$4 Walmart lavender room spray confirmed as cause of 2 deaths, severe illnesses in U.S.

a picture of the light purple room spray
Four thousand bottles of the Better Homes & Gardens Essential Oil Infused Aromatherapy Room Spray With Gemstones was recalled from Walmarts across the U.S. in November 2021. Handout / CPSC

An imported lavender aromatherapy spray sold at U.S. Walmart stores last year killed two Americans and caused debilitating illness in others, according to a study published this week in the New England Journal of Medicine (NEJM).

The spray in question, Better Homes & Gardens Essential Oil Infused Aromatherapy Room Spray With Gemstones, was found to be tainted with the bacteria Burkholderia pseudomallei, which can cause melioidosis in humans.

Melioidosis is an uncommon infection, typically associated with exposure to contaminated soil and water in tropical and subtropical environments, and usually diagnosed only in people who have travelled to these locations.

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But in the case of the U.S. outbreak, none of the infected people had travelled outside of the country prior to becoming sick. And, according to the study’s analysis, all those infected picked up the same strain that had a similar genetic fingerprint, meaning all the patients had been exposed to a common item.

Study researchers said that a five-year-old Georgia boy was rushed to hospital on July 12, 2021 and died four days later after experiencing fever, vomiting, a swollen tongue and, later, a stroke.

He was diagnosed with COVID-19 after arriving at hospital, but the study said his death is attributed to melioidosis and that the coronavirus infection likely exacerbated his symptoms.

Lylah Baker, a four-year-old preschooler from Texas, was the other who fell gravely ill after her grandmother used the spray in her home.

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Lylah was admitted to hospital in Dallas last May with a prolonged fever. The infection quickly spread to her brain.

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“You never expect a room spray,” Lylah’s aunt Ashley Kennon told the newspaper last October. “It’s just crazy that this is what it’s linked to.”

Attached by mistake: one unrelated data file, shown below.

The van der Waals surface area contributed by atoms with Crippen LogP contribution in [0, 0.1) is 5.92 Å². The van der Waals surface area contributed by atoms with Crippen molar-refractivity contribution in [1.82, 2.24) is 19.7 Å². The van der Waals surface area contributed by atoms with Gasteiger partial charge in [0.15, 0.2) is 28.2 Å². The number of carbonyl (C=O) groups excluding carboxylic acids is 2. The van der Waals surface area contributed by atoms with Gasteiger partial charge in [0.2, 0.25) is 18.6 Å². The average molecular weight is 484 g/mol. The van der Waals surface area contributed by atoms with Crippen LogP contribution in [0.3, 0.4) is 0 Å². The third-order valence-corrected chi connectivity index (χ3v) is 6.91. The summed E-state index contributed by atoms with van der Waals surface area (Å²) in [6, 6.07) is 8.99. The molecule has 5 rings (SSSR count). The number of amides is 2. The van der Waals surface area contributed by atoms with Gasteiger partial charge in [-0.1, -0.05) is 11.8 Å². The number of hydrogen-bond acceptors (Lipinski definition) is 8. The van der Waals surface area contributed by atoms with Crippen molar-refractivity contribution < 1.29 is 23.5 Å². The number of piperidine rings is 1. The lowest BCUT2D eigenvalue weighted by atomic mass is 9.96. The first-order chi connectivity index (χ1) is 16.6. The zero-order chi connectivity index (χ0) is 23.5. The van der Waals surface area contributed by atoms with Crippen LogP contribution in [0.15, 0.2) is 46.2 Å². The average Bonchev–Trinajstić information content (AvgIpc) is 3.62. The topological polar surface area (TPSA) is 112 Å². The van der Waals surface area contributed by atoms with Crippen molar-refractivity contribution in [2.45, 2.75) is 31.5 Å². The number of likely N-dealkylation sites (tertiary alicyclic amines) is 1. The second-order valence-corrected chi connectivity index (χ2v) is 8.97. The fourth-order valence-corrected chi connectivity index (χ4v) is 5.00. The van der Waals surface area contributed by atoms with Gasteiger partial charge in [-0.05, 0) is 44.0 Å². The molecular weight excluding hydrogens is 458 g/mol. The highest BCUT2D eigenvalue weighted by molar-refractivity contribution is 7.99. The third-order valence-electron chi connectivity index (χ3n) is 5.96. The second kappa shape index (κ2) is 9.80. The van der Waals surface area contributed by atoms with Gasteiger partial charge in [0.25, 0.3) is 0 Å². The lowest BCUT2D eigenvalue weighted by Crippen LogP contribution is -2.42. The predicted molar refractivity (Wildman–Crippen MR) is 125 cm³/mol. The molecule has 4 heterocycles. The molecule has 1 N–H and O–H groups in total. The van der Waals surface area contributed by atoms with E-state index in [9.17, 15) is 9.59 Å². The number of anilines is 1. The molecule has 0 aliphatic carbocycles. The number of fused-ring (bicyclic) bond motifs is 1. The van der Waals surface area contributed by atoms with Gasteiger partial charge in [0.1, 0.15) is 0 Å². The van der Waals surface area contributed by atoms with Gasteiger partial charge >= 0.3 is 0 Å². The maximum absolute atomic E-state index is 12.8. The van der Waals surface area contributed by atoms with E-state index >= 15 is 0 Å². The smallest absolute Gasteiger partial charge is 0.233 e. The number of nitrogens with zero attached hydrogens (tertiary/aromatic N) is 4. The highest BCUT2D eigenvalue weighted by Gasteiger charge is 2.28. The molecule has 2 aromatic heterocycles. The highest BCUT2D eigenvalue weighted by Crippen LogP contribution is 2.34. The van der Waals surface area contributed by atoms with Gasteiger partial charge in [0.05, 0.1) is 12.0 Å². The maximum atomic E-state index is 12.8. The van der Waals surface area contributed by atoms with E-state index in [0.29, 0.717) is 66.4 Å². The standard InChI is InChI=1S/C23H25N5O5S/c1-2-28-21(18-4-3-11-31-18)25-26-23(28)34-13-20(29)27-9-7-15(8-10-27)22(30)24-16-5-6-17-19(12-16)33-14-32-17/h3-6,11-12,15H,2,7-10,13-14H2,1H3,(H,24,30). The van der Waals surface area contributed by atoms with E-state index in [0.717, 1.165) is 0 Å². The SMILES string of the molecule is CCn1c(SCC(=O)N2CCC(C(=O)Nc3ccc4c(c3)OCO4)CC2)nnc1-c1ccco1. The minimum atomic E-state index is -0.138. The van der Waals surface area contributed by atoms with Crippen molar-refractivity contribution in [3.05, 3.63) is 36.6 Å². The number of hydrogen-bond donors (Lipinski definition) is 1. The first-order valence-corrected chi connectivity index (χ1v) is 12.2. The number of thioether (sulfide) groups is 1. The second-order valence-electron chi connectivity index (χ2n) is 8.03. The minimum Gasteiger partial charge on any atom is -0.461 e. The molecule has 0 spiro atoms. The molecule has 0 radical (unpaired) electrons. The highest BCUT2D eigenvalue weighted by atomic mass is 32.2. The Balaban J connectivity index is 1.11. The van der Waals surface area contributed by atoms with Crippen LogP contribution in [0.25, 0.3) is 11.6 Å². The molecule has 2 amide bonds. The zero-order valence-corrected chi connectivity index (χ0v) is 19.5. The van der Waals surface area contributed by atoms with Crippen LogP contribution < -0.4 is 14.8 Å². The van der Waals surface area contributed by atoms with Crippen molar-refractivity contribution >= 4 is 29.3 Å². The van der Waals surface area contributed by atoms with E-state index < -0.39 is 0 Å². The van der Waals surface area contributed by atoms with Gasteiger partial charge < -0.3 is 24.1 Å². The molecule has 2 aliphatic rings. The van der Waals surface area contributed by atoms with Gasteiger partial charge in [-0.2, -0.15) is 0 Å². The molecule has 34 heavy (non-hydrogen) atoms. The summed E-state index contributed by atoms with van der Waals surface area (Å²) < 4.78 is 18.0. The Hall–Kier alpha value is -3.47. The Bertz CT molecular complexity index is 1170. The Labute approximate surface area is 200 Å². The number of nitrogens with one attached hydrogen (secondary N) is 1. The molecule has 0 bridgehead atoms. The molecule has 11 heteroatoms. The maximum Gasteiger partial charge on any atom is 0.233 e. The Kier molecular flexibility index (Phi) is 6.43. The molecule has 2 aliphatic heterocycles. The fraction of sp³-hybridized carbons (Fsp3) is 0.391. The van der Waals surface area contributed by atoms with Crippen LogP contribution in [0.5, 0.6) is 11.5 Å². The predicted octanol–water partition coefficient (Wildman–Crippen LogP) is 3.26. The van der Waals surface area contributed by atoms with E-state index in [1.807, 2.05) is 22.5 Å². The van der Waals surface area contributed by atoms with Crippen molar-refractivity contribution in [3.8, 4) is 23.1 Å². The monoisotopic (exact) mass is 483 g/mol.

Lylah survived the infection but lost her ability to walk and talk, and has needed intense physical therapy in the months after.

According to the study, the other two patients were a man and woman, both 53.

The male patient went to a Minnesota hospital for weakness and confusion in June 2021. While in hospital, his fever spiked and he experienced severe hip pain.

The man was discharged later that month, but has seen no cognitive improvement when it comes to the confusion.

The female patient was hospitalized in Kansas in March 2021 with breathing problems. She went into septic shock six days later and on her ninth day in the hospital, she died.

Finding a common link

For months, the Centers for Disease Control and Prevention (CDC) and local health officials met with the affected families, trying to figure out something all the homes had in common.

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Those sickened by the spray became ill between March and July of 2021, included both kids and adults, and all lived in separate states.

According to USA Today, each family was extensively quizzed about their household products, possessions, and activities in order to find the common link. They were asked about cleaning products, personal hygiene items, essential oils, and laundry detergent. Juices, fruit cups, tropical fish, garden soil and plants were also items of investigation.

The families handed over boxes of their personal items and products for testing, and had blood draws to determine if other family members had been exposed.

In October, investigators discovered the bacteria in an aromatherapy room spray in the Georgia boy’s home.

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“When we first got the confirmation, it came as a huge relief to us,” study co-author Julia Petras, an epidemic intelligence service officer with the CDC, told NBC News.

From there, investigators were able to link the same product to the other homes where people fell ill, suggesting all the cases were connected to this one product.

The families of both the young girl and boy told investigators that they had sometimes used the spray on pillows and bedding, Petras said.

This product, made in India, is not available in Canada, and Walmart has ordered a complete recall of all Better Homes & Gardens Essential Oil Infused Aromatherapy Room Spray With Gemstones that have been sold to consumers.

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